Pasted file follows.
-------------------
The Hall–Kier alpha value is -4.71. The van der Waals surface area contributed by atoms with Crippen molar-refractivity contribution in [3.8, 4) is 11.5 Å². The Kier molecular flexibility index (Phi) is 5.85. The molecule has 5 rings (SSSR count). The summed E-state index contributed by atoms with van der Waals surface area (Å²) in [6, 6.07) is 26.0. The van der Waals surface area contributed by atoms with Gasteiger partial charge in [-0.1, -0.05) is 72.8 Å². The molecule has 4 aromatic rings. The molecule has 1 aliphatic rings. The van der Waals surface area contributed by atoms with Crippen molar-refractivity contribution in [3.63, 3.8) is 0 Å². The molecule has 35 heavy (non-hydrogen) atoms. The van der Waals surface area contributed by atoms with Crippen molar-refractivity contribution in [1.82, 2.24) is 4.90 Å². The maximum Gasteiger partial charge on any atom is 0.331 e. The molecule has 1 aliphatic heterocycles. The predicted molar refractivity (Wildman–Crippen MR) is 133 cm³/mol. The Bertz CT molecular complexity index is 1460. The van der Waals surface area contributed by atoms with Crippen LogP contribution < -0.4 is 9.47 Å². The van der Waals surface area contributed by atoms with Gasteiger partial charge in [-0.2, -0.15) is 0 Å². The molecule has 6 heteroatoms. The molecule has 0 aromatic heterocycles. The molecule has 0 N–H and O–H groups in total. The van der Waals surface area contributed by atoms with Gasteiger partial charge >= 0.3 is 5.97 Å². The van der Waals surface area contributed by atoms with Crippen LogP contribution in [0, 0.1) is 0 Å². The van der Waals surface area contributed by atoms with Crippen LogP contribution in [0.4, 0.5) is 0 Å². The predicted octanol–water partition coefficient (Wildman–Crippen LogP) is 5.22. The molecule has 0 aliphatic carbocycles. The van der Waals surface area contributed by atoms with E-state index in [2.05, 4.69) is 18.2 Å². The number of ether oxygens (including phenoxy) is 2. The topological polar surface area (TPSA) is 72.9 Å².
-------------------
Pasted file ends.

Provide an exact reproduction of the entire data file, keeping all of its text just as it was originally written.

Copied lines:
The Hall–Kier alpha value is -4.71. The van der Waals surface area contributed by atoms with Crippen molar-refractivity contribution in [3.8, 4) is 11.5 Å². The Kier molecular flexibility index (Phi) is 5.85. The molecule has 5 rings (SSSR count). The summed E-state index contributed by atoms with van der Waals surface area (Å²) in [6, 6.07) is 26.0. The van der Waals surface area contributed by atoms with Gasteiger partial charge in [-0.1, -0.05) is 72.8 Å². The molecule has 4 aromatic rings. The molecule has 1 aliphatic rings. The van der Waals surface area contributed by atoms with Crippen molar-refractivity contribution in [3.63, 3.8) is 0 Å². The molecule has 35 heavy (non-hydrogen) atoms. The van der Waals surface area contributed by atoms with Crippen molar-refractivity contribution in [1.82, 2.24) is 4.90 Å². The maximum Gasteiger partial charge on any atom is 0.331 e. The molecule has 1 aliphatic heterocycles. The predicted molar refractivity (Wildman–Crippen MR) is 133 cm³/mol. The Bertz CT molecular complexity index is 1460. The van der Waals surface area contributed by atoms with Crippen LogP contribution < -0.4 is 9.47 Å². The van der Waals surface area contributed by atoms with Gasteiger partial charge in [-0.2, -0.15) is 0 Å². The molecule has 6 heteroatoms. The molecule has 0 aromatic heterocycles. The molecule has 0 N–H and O–H groups in total. The van der Waals surface area contributed by atoms with Gasteiger partial charge >= 0.3 is 5.97 Å². The van der Waals surface area contributed by atoms with Crippen LogP contribution in [0, 0.1) is 0 Å². The van der Waals surface area contributed by atoms with Crippen LogP contribution in [0.4, 0.5) is 0 Å². The predicted octanol–water partition coefficient (Wildman–Crippen LogP) is 5.22. The molecule has 0 aliphatic carbocycles. The van der Waals surface area contributed by atoms with E-state index in [2.05, 4.69) is 18.2 Å². The number of ether oxygens (including phenoxy) is 2. The topological polar surface area (TPSA) is 72.9 Å².